"I don't think anything's going to change," says Peter Cohan, a lecturer in entrepreneurial strategy at Babson College in Wellesley, Mass.
But Obama has made a point of proposing tax cuts that will benefit many small companies. He's calling for the corporate tax rate to drop to 28 percent from its current 35 percent. Manufacturers would pay no more than 25 percent. He's also backing more liberal tax deductions for small businesses that invest in new equipment.
"Congress will be more willing to work with the president on these small business-targeted tax policies," Arensmeyer says.
Recent history shows that Arensmeyer may be right. Earlier this year, there was bipartisan support in Congress for the Jumpstart Our Small Business Startups Act. It was designed to help small companies get financing more easily.Obama's re-election means the health care overhaul will continue to be implemented, but small businesses still have to wait to find out how much it will eat into their profits.
Key provisions of the law go into effect in 2014, including the requirement that businesses with 50 or more employees provide affordable health insurance for their workers. What employers don't know yet is how much that insurance will cost. That won't be determined until states set up exchanges where individuals and companies can buy coverage.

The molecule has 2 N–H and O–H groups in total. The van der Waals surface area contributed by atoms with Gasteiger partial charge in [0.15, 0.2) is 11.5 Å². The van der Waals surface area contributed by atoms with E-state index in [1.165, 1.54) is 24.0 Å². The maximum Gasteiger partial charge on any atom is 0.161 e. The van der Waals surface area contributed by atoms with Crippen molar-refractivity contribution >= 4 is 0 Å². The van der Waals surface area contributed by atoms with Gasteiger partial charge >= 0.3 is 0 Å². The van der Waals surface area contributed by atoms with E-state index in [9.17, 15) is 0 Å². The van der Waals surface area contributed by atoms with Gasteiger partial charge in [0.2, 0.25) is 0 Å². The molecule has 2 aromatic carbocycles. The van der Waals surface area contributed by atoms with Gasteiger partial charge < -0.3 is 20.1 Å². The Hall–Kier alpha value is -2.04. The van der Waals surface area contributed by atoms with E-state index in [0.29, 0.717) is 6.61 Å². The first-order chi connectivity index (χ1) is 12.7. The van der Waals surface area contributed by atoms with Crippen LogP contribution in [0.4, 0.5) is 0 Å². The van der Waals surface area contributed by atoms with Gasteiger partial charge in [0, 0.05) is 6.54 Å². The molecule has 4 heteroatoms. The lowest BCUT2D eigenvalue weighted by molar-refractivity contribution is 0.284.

Republican presidential candidate Mitt Romney promised to make changes to the law. Now that the overhaul has survived the re-election of Obama and a fight that advanced earlier this year to the U.S. Supreme Court, another big legal challenge is unlikely, says Risa Lavizzo-Mourey, president of the Robert Wood Johnson Foundation.Obama may not be able to do much to get the economy growing much faster than it is now.
"I think both candidates were way overselling what they can do to create jobs and help the economy," says David Primo, an associate professor of political science and business administration at the University of Rochester in New York.
The federal deficit is part of the problem. Obama has to curtail spending – but federal government spending is equal to nearly a quarter of income produced by U.S. citizens. Cut government spending, including federal contracts, and small businesses lose revenue and may cut jobs. Many have put hiring plans on hold because of uncertainty about what's known as the fiscal cliff – the